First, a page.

This concession to the principle of industrial despotism is meant to encourage start-ups and innovation. In principle, cooperative corporations might be started directly, and once the cooperative corporation has become the accustomed norm, this will probably happen as a rule. However, the initiation of a cooperative enterprise is a multilateral deal. A start-up corporation under this proposal would be able to hire people by a series of one-to-one deals, putting together an enterprise of the necessary size and introducing innovative methods with most of the risk falling on those who put up the investment, as enterprises are started now.
Proprietary enterprises would be simply the property of the individual or family who initiate or buy them, very much as now. Such smaller enterprises will probably continue to play a role especially in agriculture and services.
An essential point of socialism is that there should be no class that gains power or avoids the common necessity of work because of their ownership of property. Who, then, will own the shares in cooperative corporations?
What I propose is a form of the "social property" idea. The shares in cooperative corporations might be owned by two kinds of institutions, which are understood as representatives of "society." I shall call them "social funds." They are
Of course, this simple ideal has to be qualified in a few ways in practice. First, it applies only to the corporate sector -- the proprietary sector would have to operate on different rules. On the one hand, family enterprises presumably would be heritable property -- those that survive long enough. (Today, most small enterprises are quite short-lived). Second, since tax freedom in the corporate sectors is a concomitant of social property, the proprietary sector will presumably continue to be taxed. Taxation is the correlate of private property in the means of production (though in practice, tax freedom is likely to be quite far away for everybody). Third, the special status of start-up corporations is inconsistent with 100% realization of social property. I have said that start-up founders would raise capital by issuing shares. From whom would they raise the capital? Presumably from the social funds. Thus, most of the shares of a successful start-up would be owned from start by the social funds, but since a start-up would begin as a proprietary enterprise in which the founder might have quite substantial ownership, a considerable part of the shares in a start-up corporation could still be in private ownership at the time of its conversion to a cooperative corporation (when its temporary charter expires). Such shares might be sold for spot cash, exchanged with pension funds for annuities, or used to contribute to the endowment fund of the founder's choice. In principle, there should be no private ownership of corporate shares.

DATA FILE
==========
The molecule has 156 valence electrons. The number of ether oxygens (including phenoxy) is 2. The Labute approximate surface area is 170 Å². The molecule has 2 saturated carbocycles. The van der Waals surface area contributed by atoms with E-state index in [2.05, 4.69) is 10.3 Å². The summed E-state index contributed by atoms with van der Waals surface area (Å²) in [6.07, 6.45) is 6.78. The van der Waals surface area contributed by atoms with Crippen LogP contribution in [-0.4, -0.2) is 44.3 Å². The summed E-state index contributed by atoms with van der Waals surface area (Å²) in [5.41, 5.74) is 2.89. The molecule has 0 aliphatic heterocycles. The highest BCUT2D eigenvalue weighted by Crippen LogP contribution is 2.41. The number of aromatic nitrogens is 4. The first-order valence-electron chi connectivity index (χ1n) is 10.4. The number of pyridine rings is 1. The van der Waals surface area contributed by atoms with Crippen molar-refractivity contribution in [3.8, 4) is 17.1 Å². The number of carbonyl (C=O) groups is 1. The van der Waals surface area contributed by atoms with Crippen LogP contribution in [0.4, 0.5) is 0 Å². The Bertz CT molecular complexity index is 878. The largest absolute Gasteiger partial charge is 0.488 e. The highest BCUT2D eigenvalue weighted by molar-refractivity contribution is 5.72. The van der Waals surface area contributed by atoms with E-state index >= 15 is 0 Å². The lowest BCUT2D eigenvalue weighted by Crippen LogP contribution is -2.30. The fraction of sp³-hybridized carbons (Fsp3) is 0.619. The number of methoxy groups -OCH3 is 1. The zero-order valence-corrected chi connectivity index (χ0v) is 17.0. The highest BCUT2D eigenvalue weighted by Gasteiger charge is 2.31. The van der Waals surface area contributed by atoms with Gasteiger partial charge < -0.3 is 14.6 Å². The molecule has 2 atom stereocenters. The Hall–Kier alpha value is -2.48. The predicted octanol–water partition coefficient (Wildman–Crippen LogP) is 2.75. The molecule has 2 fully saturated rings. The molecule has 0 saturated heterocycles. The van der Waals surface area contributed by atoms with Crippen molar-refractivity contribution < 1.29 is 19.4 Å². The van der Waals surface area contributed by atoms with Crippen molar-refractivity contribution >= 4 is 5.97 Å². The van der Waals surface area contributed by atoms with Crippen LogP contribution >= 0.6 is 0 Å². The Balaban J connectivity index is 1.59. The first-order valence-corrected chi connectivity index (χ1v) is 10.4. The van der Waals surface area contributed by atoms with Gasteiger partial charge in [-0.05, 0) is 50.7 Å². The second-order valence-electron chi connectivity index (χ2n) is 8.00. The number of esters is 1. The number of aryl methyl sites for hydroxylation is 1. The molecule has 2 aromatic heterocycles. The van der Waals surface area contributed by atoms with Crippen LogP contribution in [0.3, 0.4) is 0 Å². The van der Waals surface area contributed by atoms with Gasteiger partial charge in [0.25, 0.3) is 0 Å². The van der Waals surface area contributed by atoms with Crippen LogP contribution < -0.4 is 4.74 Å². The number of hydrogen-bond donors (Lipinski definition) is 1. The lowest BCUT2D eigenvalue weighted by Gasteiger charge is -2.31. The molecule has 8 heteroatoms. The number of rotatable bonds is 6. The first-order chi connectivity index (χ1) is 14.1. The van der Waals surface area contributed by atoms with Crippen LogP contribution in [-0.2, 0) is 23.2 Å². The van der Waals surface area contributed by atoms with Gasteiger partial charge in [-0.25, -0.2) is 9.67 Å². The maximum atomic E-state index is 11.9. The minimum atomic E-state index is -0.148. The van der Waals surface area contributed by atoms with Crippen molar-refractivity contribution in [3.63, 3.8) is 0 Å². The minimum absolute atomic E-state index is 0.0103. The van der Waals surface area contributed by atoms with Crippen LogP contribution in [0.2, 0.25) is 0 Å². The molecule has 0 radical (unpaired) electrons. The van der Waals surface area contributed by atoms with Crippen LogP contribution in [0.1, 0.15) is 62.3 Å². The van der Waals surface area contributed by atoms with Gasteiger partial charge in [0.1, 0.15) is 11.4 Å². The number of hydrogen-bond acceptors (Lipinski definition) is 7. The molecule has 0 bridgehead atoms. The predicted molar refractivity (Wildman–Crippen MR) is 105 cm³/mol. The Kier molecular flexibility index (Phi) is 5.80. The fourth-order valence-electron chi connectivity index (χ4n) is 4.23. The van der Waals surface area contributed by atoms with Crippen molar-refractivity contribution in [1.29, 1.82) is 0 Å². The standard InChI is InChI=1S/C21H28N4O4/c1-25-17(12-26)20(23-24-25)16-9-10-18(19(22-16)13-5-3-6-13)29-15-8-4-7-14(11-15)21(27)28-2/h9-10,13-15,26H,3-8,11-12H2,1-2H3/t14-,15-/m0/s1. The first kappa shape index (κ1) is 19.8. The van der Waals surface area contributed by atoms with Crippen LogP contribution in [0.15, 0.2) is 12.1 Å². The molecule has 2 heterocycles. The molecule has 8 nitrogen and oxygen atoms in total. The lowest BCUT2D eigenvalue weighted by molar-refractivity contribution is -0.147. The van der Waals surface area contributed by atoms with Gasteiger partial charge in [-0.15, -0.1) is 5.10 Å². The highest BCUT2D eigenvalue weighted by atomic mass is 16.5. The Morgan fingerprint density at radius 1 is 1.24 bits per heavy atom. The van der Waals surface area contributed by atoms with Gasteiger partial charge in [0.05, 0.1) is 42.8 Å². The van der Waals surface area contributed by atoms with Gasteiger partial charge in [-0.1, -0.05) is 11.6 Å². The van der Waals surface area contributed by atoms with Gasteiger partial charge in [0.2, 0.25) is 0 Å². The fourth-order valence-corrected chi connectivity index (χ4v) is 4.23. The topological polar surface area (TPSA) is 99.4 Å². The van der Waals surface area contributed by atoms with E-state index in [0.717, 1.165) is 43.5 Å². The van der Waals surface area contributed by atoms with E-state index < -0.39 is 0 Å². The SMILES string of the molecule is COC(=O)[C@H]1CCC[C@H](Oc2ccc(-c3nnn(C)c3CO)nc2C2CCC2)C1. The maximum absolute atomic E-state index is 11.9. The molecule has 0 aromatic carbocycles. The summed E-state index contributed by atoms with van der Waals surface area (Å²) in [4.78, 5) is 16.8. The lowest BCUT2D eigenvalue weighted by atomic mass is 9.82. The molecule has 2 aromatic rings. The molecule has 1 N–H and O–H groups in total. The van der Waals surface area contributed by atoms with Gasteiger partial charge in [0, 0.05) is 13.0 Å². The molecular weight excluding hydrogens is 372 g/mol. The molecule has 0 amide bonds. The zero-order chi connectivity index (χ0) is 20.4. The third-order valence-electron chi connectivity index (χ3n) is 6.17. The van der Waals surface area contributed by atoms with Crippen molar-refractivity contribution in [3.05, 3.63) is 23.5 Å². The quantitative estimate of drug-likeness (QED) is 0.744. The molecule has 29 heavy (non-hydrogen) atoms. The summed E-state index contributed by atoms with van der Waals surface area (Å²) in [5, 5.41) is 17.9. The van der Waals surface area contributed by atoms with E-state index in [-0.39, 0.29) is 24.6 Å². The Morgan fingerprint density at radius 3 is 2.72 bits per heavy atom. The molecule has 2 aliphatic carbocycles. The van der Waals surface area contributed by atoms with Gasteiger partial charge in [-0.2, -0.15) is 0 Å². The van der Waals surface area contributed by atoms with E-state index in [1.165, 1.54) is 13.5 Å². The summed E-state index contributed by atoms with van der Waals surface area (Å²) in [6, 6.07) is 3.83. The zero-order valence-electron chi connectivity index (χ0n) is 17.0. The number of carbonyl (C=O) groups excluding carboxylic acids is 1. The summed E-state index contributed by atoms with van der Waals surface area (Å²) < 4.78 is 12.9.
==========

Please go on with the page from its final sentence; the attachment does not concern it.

I have said that, once the transition is complete, there would be no revenue taxation in the corporate sector of the society. The term "revenue taxation" is meant to set off one more exception. As a minarchist, I want to limit government to its minimal agenda; but the protection of the environment is very definitely on that minimal agenda. Penalty taxes can be a useful means of discouraging the wasting of environmental resources. Subsidies can also be useful as a means of encouraging pro-environment activities. It is likely that a system of environmental penalty taxes and subsidies could operate with a balanced budget -- no net revenues. Thus, no revenue taxes.
Thus, ideally, the minimal functions of government would be paid for from the dividends paid by cooperative corporations to the endowment funds, and there would be no revenue taxation. This reflects some ideas from modern (post-Marxist) economics.